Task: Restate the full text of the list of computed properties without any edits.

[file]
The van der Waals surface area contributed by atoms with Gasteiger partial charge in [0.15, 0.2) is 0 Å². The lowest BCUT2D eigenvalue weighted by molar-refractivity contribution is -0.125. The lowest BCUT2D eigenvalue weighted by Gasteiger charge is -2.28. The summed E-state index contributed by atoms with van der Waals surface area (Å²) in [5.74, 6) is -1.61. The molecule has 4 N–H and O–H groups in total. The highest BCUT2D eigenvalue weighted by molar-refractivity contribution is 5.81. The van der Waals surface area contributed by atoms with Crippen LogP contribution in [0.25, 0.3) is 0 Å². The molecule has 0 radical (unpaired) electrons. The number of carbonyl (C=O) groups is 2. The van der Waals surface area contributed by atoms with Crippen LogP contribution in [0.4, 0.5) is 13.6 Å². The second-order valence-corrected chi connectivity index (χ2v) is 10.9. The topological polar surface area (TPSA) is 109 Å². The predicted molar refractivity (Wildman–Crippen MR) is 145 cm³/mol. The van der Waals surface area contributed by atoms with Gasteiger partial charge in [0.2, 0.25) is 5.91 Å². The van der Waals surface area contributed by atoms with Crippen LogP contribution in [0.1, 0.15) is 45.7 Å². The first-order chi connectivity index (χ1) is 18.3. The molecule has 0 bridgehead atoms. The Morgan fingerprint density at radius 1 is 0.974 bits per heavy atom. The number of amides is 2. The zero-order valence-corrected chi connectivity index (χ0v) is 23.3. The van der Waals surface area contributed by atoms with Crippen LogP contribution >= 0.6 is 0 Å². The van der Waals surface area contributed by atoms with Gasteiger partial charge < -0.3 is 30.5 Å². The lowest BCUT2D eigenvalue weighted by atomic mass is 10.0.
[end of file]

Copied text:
The van der Waals surface area contributed by atoms with Gasteiger partial charge in [0.15, 0.2) is 0 Å². The lowest BCUT2D eigenvalue weighted by molar-refractivity contribution is -0.125. The lowest BCUT2D eigenvalue weighted by Gasteiger charge is -2.28. The summed E-state index contributed by atoms with van der Waals surface area (Å²) in [5.74, 6) is -1.61. The molecule has 4 N–H and O–H groups in total. The highest BCUT2D eigenvalue weighted by molar-refractivity contribution is 5.81. The van der Waals surface area contributed by atoms with Crippen LogP contribution in [0.25, 0.3) is 0 Å². The molecule has 0 radical (unpaired) electrons. The number of carbonyl (C=O) groups is 2. The van der Waals surface area contributed by atoms with Crippen LogP contribution in [0.4, 0.5) is 13.6 Å². The second-order valence-corrected chi connectivity index (χ2v) is 10.9. The topological polar surface area (TPSA) is 109 Å². The predicted molar refractivity (Wildman–Crippen MR) is 145 cm³/mol. The van der Waals surface area contributed by atoms with Gasteiger partial charge in [0.2, 0.25) is 5.91 Å². The van der Waals surface area contributed by atoms with Crippen LogP contribution in [0.1, 0.15) is 45.7 Å². The first-order chi connectivity index (χ1) is 18.3. The molecule has 0 bridgehead atoms. The Morgan fingerprint density at radius 1 is 0.974 bits per heavy atom. The number of amides is 2. The zero-order valence-corrected chi connectivity index (χ0v) is 23.3. The van der Waals surface area contributed by atoms with Crippen LogP contribution >= 0.6 is 0 Å². The van der Waals surface area contributed by atoms with Gasteiger partial charge < -0.3 is 30.5 Å². The lowest BCUT2D eigenvalue weighted by atomic mass is 10.0.